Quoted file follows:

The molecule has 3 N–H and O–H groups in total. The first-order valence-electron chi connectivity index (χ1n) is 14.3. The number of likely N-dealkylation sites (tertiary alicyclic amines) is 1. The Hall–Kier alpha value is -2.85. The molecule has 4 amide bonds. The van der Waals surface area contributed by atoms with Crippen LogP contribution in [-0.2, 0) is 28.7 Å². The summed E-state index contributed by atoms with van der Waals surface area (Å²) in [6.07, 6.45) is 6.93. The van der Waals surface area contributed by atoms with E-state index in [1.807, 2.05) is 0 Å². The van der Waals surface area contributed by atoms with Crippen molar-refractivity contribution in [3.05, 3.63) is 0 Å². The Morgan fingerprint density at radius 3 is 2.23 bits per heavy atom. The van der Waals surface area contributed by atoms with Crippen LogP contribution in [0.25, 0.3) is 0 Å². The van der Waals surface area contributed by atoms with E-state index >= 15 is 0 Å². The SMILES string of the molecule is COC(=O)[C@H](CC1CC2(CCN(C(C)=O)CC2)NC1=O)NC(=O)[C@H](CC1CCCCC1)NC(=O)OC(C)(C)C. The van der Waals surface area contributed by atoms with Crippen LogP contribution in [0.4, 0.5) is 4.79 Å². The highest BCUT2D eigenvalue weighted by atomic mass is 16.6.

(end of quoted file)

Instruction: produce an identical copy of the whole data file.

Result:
The molecule has 3 N–H and O–H groups in total. The first-order valence-electron chi connectivity index (χ1n) is 14.3. The number of likely N-dealkylation sites (tertiary alicyclic amines) is 1. The Hall–Kier alpha value is -2.85. The molecule has 4 amide bonds. The van der Waals surface area contributed by atoms with Crippen LogP contribution in [-0.2, 0) is 28.7 Å². The summed E-state index contributed by atoms with van der Waals surface area (Å²) in [6.07, 6.45) is 6.93. The van der Waals surface area contributed by atoms with E-state index in [1.807, 2.05) is 0 Å². The van der Waals surface area contributed by atoms with Crippen molar-refractivity contribution in [3.05, 3.63) is 0 Å². The Morgan fingerprint density at radius 3 is 2.23 bits per heavy atom. The van der Waals surface area contributed by atoms with Crippen LogP contribution in [0.25, 0.3) is 0 Å². The van der Waals surface area contributed by atoms with E-state index >= 15 is 0 Å². The SMILES string of the molecule is COC(=O)[C@H](CC1CC2(CCN(C(C)=O)CC2)NC1=O)NC(=O)[C@H](CC1CCCCC1)NC(=O)OC(C)(C)C. The van der Waals surface area contributed by atoms with Crippen LogP contribution in [0.4, 0.5) is 4.79 Å². The highest BCUT2D eigenvalue weighted by atomic mass is 16.6.